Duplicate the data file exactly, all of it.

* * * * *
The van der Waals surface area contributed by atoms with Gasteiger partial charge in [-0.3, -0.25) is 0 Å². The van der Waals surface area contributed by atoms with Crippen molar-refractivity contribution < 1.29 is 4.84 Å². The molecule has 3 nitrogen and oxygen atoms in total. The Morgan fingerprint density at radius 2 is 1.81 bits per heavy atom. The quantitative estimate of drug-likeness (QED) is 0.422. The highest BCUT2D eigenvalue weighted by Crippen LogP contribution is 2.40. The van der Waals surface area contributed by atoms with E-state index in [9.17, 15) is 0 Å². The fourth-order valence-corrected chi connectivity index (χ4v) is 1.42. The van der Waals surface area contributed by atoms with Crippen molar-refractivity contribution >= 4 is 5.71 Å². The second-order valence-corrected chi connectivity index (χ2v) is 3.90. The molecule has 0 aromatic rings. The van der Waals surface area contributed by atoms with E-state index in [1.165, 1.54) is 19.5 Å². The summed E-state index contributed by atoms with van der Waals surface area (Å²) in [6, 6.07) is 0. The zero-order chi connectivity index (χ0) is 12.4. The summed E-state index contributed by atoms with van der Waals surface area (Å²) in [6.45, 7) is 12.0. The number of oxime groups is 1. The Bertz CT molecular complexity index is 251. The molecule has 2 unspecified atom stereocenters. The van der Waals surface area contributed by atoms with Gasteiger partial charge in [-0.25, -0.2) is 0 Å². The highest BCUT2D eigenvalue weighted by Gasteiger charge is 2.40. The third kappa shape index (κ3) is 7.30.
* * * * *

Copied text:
The van der Waals surface area contributed by atoms with Gasteiger partial charge in [-0.3, -0.25) is 0 Å². The van der Waals surface area contributed by atoms with Crippen molar-refractivity contribution < 1.29 is 4.84 Å². The molecule has 3 nitrogen and oxygen atoms in total. The Morgan fingerprint density at radius 2 is 1.81 bits per heavy atom. The quantitative estimate of drug-likeness (QED) is 0.422. The highest BCUT2D eigenvalue weighted by Crippen LogP contribution is 2.40. The van der Waals surface area contributed by atoms with E-state index in [9.17, 15) is 0 Å². The fourth-order valence-corrected chi connectivity index (χ4v) is 1.42. The van der Waals surface area contributed by atoms with Crippen molar-refractivity contribution >= 4 is 5.71 Å². The second-order valence-corrected chi connectivity index (χ2v) is 3.90. The molecule has 0 aromatic rings. The van der Waals surface area contributed by atoms with E-state index in [1.165, 1.54) is 19.5 Å². The summed E-state index contributed by atoms with van der Waals surface area (Å²) in [6, 6.07) is 0. The zero-order chi connectivity index (χ0) is 12.4. The summed E-state index contributed by atoms with van der Waals surface area (Å²) in [6.45, 7) is 12.0. The number of oxime groups is 1. The Bertz CT molecular complexity index is 251. The molecule has 2 unspecified atom stereocenters. The van der Waals surface area contributed by atoms with Gasteiger partial charge in [-0.25, -0.2) is 0 Å². The highest BCUT2D eigenvalue weighted by Gasteiger charge is 2.40. The third kappa shape index (κ3) is 7.30.